The list of boxers who suffered from brain damage is a long one, and goes back a long way. Louis had dementia symptoms late in life, while Sugar Ray Robinson — who sometimes boxed every other week and fought an astonishing 1,403 rounds in his career — developed Alzheimer's disease in his later years. Jerry Quarry, a heavyweight contender who fought Ali twice, died at the age of 53 from dementia pugilistica, while his brother, Mike, a light heavyweight, died from the same thing at age of 55.

As far back as 1928, doctors were studying the causes of brain damage in boxing. That year, Dr. Harrison S. Martland told the New York Pathological Society about his observations of fighters:

"Fighters in whom the early symptoms are well recognized are said by the fans to be 'cuckoo,' 'goofy,' 'cutting paper dolls,' or 'slug nutty,'" Martland said. "Punch drunk most often affects fighters of the slugging type, who are usually poor boxers and who take considerable head punishment, seeking only to land a knockout blow. It is also common in second rate fighters used for training purposes, who may be knocked down several times a day."

Still, there are large numbers of fighters who have never suffered any noticeable brain damage, and doctors have yet to pinpoint why these athletes don't seem to be affected by repeated blows to the head.

"We don't know why two individuals both exposed to the same number of blows and years of fighting, why one person develops chronic brain disorders and one doesn't," Bernick said. "When it comes to cumulative head trauma there are many, many things we just don't know."

During their first visit to the clinic, fighters are given an MRI and a series of cognitive and memory tests. They are tested for judgment and reasoning, and doctors look for signs of impulsiveness and depression. The tests will be used as a baseline for annual checks, and researchers will study all the data to see if there are common links.

"We would hope it would go on forever, but we need at least four years," Bernick said. "We hope to learn enough by then to give us some insight into what happens in real time to individuals involved in activities where they are exposed to head trauma."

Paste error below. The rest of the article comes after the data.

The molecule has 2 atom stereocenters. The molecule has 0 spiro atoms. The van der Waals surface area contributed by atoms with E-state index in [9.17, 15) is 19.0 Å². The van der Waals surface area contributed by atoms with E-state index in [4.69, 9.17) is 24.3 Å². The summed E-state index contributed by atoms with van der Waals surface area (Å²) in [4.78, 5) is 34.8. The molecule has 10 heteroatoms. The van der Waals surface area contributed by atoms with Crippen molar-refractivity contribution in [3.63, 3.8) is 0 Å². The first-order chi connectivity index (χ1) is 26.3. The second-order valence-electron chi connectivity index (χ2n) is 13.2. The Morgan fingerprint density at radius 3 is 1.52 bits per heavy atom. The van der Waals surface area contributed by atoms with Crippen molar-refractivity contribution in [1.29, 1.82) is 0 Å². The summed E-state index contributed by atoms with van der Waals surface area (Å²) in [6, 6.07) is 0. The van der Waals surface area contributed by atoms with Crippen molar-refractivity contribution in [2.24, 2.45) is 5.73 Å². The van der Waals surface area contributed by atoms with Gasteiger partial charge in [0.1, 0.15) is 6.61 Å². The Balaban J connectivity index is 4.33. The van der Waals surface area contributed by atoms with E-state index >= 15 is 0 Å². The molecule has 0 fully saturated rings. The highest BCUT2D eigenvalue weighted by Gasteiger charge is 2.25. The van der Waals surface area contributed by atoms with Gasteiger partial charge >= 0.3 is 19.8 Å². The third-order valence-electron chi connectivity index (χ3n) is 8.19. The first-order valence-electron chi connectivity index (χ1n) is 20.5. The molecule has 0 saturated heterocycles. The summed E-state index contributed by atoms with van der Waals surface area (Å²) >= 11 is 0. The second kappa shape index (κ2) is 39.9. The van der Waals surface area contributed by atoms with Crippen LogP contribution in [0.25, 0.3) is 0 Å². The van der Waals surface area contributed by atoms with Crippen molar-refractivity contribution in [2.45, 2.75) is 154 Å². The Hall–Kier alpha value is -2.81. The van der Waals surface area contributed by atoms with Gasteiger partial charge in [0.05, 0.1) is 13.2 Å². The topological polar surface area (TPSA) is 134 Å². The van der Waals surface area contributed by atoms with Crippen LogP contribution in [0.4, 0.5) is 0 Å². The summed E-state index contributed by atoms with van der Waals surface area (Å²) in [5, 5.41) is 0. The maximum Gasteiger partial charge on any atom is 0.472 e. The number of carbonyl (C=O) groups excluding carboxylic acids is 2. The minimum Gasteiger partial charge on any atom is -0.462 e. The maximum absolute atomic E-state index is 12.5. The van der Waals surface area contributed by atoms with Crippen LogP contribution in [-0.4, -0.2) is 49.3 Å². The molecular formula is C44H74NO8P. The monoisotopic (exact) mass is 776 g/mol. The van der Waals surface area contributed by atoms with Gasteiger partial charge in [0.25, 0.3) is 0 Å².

Bernick said the study may provide valuable information that can be used in other sports, like football, where concussions are an ongoing issue. The Cleveland Clinic is also involved in concussion studies, including one which looks into the effectiveness of a blood test in identifying concussions in college football players.

Promoter Bob Arum said he welcomes the study, which, he said, could be particularly useful when a boxer is deciding how long he will fight.

"A lot of questions people have about when is enough enough will be able to be somewhat solved by what's being done there," Arum said. "We'll have a body of facts and evidence that we never had before."

Magdaleno, who has been fighting since the age of 8 and has had 132 amateur and 21 professional fights, went with his brother, Jesse, also a professional fighter, for his first test at the clinic. He plans to take the battery of tests after his upcoming March 23 fight against Miguel Beltran Jr. in Tucson, Ariz.

"When I first heard about it I wasn't too interested because I didn't understand it all," he said. "But after it was explained to me, I'm all for it. I want to be an inspiration to others and make them come in and do their tests, too."